Blackrock has launched a floating rate bond exchange traded fund, which is designed to protect investor portfolios against interest rate rises.
The iShares $ Floating Rate Bond Ucits ETF gives investor portfolios exposure to US dollar denominated floating rate bonds. These products offer coupons that adjust with interest rate changes, so they differ from traditional bonds that pay fixed coupons.
Bonds held in the underlying index of the fund are rated investment grade or higher and have a maturity of up to and including five years. The fund has a total expense ratio of 0.10 per cent.
In May Blackrock launched two fixed income exchange traded funds (ETFs) to provide investors with more choice in US bond exposures.
The iShares dollar intermediate credit bond Ucits ETF (ICBU) invests in a subset of US investment grade bonds, with maturity dates between one and 10 years.
The fund provides exposure to a broad array of investment grade corporate, sovereign, supranational, local authority and non-US agency bonds.
The fund offers income generation potential relative to US treasuries with similar maturities.
The iShares dollar Tips 0-5 Ucits ETF (TIP5) invests in short-term Treasury inflation-protected securities and aims to provide an inflation hedge with lower interest rate risk, while offering growth potential.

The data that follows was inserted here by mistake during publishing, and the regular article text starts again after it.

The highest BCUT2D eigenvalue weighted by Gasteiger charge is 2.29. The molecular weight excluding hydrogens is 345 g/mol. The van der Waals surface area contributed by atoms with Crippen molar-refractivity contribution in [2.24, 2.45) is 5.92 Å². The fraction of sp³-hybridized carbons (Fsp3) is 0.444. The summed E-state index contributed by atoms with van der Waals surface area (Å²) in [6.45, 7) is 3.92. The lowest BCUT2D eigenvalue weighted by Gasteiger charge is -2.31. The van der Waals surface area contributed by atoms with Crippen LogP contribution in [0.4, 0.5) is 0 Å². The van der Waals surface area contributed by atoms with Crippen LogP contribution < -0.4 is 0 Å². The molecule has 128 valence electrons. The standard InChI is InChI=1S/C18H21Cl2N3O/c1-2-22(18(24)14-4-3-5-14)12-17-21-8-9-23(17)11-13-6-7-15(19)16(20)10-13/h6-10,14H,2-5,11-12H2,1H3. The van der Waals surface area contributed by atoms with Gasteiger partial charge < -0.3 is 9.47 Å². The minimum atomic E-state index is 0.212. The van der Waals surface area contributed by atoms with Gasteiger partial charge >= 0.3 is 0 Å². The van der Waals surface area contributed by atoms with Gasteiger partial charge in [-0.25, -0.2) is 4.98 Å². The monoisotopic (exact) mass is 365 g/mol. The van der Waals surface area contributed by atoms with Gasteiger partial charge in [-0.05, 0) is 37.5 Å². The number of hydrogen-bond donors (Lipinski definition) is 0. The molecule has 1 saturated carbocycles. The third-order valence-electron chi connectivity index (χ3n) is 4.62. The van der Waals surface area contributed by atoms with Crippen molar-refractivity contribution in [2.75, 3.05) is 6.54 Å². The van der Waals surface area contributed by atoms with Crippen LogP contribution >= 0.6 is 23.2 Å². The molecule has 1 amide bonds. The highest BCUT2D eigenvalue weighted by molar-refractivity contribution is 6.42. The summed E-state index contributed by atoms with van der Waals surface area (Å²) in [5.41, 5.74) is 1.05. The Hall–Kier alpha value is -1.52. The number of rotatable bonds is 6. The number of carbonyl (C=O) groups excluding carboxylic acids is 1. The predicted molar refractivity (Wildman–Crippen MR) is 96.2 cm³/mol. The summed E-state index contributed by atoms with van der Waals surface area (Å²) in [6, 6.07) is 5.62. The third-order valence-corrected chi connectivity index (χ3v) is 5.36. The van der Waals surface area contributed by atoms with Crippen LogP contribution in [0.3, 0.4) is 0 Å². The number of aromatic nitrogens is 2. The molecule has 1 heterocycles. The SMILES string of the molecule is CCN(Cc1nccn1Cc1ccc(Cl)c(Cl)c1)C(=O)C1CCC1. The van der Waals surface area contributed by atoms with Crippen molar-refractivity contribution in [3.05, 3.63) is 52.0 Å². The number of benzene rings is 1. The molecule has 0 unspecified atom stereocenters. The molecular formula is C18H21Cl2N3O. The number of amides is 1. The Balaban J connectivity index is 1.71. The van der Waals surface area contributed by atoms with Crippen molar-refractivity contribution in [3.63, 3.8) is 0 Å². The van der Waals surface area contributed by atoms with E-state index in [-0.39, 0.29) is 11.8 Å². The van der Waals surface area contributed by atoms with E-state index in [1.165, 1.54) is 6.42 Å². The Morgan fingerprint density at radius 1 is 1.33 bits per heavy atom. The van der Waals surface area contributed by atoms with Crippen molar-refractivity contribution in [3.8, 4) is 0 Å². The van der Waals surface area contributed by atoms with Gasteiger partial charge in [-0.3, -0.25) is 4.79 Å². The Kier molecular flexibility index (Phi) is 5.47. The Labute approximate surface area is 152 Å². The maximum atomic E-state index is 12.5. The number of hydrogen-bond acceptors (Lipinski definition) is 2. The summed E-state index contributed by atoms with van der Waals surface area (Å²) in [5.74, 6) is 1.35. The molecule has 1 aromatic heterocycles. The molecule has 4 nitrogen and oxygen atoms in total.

The bonds included in the underlying index have a duration ranging between zero and five years and are US dollar denominated.
Brett Pybus, head of iShares EMEA fixed income strategy at BlackRock, commented: “Concerns about rising rates have prompted many investors to consider moving out of longer-duration bonds, this fund provides investors with a way to reduce duration and protect portfolios against periods of rising interest rates.
“The fund provides investors with exposure to short dated, high quality floating rate credit denominated in US dollars and offers an attractive yield compared with money market funds.”
Adrian Lowcock, head of investing at Architas, said: “Our view is that inflation has probably peaked, which will reduce pressure on interest rates in the short term. The UK economy is ticking over, and I can’t see a great problem on the horizon this side of Brexit.
"As such, I’d say these type of bonds are a useful tool, but due to the underlying complexities to consider, including the wider economic and political climate, probably better suited to experienced investors.”
Verdict: ETFs are a useful diversification vehicle but remain one for experienced investors, particularly as uncertainty continues around inflation.